How to Build a Snare Trap P3: Penny or Washer Snare Lock

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How to Build a Snare Trap P3: Penny or Washer Snare Lock Steps 1 thru 3 for Self Locking Snare

How to Build a Snare Trap P3: Penny or Washer Snare Lock Steps 1 thru 3 for Self Locking Snare

 

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Seems like I am on a roll with showing you how to build a snare trap huh?  I have shown a simple snare and a way to make a spring snare.  Today is not so much a focus on the snaring, but more on the mechanism for locking.

The loop I am going to show you today is not a wilderness emergency available item.  You have to be proactive in the building of this snare loop and place it in your bag.

The design for the loop is extremely simple, but it really works.  It uses either a copper penny or a washer snare lock.  You have to use a pre-1985 copper penny, because the newer ones are junk and will break when bent.

What you will need:

  1. A 1/16 in. diameter stainless steel cable
  2. A 1/16 in. copper end stop
  3. A 1/16 in. oval compression sleeve
  4. A copper penny or 1/2 in. washer
  5. You will need a vice, or crimping tool (crimper, hammer, etc) for the endstop, oval sleeve, and to bend the penny.
  6. Drill bit just big enough to drill a hole that the cable can fit into, about 3/32 or 2/16 bit.
  7. Cable cutters to cut cable to desired length
How to Build a Snare Trap P3: Penny or Washer Snare Lock Require Tools for Self Locking Snare

How to Build a Snare Trap P3: Penny or Washer Snare Lock Require Tools for Self Locking Snare

How to Build a Snare Trap P3: Penny or Washer Snare Lock Steps 1 thru 3 for Self Locking Snare

How to Build a Snare Trap P3: Penny or Washer Snare Lock Steps 1 thru 3 for Self Locking Snare

First, get your penny and drill holes 180 degrees from each other.  That is, if you drew a line down the center of the penny face, place the drilled holes on both ends of the line.

Now draw another line on the penny perpendicular to the first one to make a cross or X on the penny.  This is your bend line.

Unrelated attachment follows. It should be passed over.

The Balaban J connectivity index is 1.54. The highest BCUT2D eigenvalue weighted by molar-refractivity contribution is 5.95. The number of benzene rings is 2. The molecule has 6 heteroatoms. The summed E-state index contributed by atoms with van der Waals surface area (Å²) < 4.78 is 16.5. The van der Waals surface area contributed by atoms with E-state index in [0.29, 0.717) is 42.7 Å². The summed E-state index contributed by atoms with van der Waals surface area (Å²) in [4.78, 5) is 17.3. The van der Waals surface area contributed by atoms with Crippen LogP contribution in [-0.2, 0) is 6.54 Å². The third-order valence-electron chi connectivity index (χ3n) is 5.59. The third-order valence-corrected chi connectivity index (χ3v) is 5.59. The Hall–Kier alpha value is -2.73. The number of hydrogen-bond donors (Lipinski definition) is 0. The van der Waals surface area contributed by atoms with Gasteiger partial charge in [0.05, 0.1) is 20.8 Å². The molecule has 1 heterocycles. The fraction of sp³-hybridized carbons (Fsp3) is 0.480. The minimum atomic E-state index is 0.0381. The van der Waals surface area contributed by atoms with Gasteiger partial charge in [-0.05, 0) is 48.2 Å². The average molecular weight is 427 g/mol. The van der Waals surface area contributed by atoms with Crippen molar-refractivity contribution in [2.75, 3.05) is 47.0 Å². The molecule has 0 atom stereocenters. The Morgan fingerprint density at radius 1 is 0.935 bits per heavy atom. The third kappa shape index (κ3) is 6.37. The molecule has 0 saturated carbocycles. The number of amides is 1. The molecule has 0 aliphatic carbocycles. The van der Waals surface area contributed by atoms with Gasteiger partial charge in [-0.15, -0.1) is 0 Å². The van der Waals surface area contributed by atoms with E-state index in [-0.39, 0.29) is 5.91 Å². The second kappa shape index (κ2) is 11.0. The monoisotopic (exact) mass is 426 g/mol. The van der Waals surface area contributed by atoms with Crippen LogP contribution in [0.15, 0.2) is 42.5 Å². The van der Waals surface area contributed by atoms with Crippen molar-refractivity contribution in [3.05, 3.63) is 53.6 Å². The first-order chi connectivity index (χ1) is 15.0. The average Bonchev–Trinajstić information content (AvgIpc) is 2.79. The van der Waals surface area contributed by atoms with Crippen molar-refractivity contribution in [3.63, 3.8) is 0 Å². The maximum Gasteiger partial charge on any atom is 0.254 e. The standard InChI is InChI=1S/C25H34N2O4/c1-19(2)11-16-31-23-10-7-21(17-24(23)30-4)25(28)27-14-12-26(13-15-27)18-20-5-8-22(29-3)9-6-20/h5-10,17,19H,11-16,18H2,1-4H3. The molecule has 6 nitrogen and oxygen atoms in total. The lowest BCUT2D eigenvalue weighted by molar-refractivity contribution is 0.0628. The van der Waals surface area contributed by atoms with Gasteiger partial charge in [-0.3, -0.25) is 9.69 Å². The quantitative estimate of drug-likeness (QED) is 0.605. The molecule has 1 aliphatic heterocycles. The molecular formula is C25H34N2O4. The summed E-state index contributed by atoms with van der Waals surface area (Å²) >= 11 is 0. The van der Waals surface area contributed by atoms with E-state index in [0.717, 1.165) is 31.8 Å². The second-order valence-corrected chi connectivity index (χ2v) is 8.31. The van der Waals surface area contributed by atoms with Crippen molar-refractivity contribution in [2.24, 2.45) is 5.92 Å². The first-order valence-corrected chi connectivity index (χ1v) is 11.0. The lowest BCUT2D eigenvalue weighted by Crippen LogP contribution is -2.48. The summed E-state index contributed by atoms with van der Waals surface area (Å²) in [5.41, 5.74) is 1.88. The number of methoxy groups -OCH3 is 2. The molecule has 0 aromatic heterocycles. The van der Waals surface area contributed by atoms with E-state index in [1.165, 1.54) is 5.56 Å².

Bend the Penny at a 90 degree angle (or a square angle) along the bend line.

Now place the copper endstop on the end of the cable and crimp it down.

Cut the cable to the length that you want.  I recommend a couple feet at least.  You can always cut it down more, if you think it is too long.

Feed the un-stopped end of the cable through one hole of the penny and pull the penny all the way down to the stop.

Next, feed the cable through the other hole, making a large loop between the holes of the penny.  This is your actual snare loop.

Now on the un-stopped end you will make a loop to attach the trigger or mechanism to.  You will make this by passing the cable tthrough the oval fitting, make a loop, and pass the cable back the other direction through the oval fitting, and then crimp it down.  I recommend making the loop big enough to place 2-3 fingers into, so you can pass larger objects, or the snare loop through it.

How to Build a Snare Trap P3: Penny or Washer Snare Lock Self Locking Snare

How to Build a Snare Trap P3: Penny or Washer Snare Lock Self Locking Snare

 

You are done with your self-locking snare.  The penny will allow the cable to pull and slip in one direction, but it will bite down in the other direction not allowing movement of the cable.  If made properly, it can only get tighter, although you can loosen it back up by adjusting the penny to allow slip again.

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Ken
Ken
Ken is addicted to fitness and mountain biking. He is such a thrill seeker, people are starting to be concerned!He enjoys MTBing, Hiking, Climbing, Geocaching, Orienteering, Weight Lifting, and Wilderness Survival.

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